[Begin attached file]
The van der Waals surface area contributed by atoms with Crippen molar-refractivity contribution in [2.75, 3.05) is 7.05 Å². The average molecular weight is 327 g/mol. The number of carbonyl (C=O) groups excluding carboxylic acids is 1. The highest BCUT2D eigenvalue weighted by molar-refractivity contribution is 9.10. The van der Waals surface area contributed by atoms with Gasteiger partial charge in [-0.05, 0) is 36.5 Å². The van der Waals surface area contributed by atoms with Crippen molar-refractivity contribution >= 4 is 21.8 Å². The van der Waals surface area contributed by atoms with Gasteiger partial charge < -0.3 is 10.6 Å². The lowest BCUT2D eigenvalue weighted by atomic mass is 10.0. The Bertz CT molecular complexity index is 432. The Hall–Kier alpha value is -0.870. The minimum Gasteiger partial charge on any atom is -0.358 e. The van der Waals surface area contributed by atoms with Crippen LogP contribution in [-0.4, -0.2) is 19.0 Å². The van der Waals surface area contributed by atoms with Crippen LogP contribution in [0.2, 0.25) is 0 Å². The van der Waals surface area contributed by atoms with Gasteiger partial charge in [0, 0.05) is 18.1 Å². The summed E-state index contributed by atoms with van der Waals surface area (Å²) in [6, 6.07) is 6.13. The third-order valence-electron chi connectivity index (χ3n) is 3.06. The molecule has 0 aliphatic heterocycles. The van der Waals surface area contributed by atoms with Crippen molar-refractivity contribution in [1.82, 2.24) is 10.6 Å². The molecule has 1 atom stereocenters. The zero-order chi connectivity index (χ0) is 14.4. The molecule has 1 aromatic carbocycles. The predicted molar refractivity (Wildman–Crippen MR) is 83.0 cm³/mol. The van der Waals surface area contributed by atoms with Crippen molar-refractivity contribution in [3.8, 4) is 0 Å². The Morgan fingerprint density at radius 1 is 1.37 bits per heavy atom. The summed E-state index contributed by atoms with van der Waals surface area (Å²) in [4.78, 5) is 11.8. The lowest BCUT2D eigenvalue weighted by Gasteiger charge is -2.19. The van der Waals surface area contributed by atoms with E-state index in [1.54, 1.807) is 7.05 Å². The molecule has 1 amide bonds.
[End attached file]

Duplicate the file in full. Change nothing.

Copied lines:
The van der Waals surface area contributed by atoms with Crippen molar-refractivity contribution in [2.75, 3.05) is 7.05 Å². The average molecular weight is 327 g/mol. The number of carbonyl (C=O) groups excluding carboxylic acids is 1. The highest BCUT2D eigenvalue weighted by molar-refractivity contribution is 9.10. The van der Waals surface area contributed by atoms with Gasteiger partial charge in [-0.05, 0) is 36.5 Å². The van der Waals surface area contributed by atoms with Crippen molar-refractivity contribution >= 4 is 21.8 Å². The van der Waals surface area contributed by atoms with Gasteiger partial charge < -0.3 is 10.6 Å². The lowest BCUT2D eigenvalue weighted by atomic mass is 10.0. The Bertz CT molecular complexity index is 432. The Hall–Kier alpha value is -0.870. The minimum Gasteiger partial charge on any atom is -0.358 e. The van der Waals surface area contributed by atoms with Crippen LogP contribution in [-0.4, -0.2) is 19.0 Å². The van der Waals surface area contributed by atoms with Crippen LogP contribution in [0.2, 0.25) is 0 Å². The van der Waals surface area contributed by atoms with Gasteiger partial charge in [0, 0.05) is 18.1 Å². The summed E-state index contributed by atoms with van der Waals surface area (Å²) in [6, 6.07) is 6.13. The third-order valence-electron chi connectivity index (χ3n) is 3.06. The molecule has 0 aliphatic heterocycles. The van der Waals surface area contributed by atoms with Crippen molar-refractivity contribution in [1.82, 2.24) is 10.6 Å². The molecule has 1 atom stereocenters. The zero-order chi connectivity index (χ0) is 14.4. The molecule has 1 aromatic carbocycles. The predicted molar refractivity (Wildman–Crippen MR) is 83.0 cm³/mol. The van der Waals surface area contributed by atoms with Crippen molar-refractivity contribution in [3.8, 4) is 0 Å². The Morgan fingerprint density at radius 1 is 1.37 bits per heavy atom. The summed E-state index contributed by atoms with van der Waals surface area (Å²) in [4.78, 5) is 11.8. The lowest BCUT2D eigenvalue weighted by Gasteiger charge is -2.19. The van der Waals surface area contributed by atoms with E-state index in [1.54, 1.807) is 7.05 Å². The molecule has 1 amide bonds.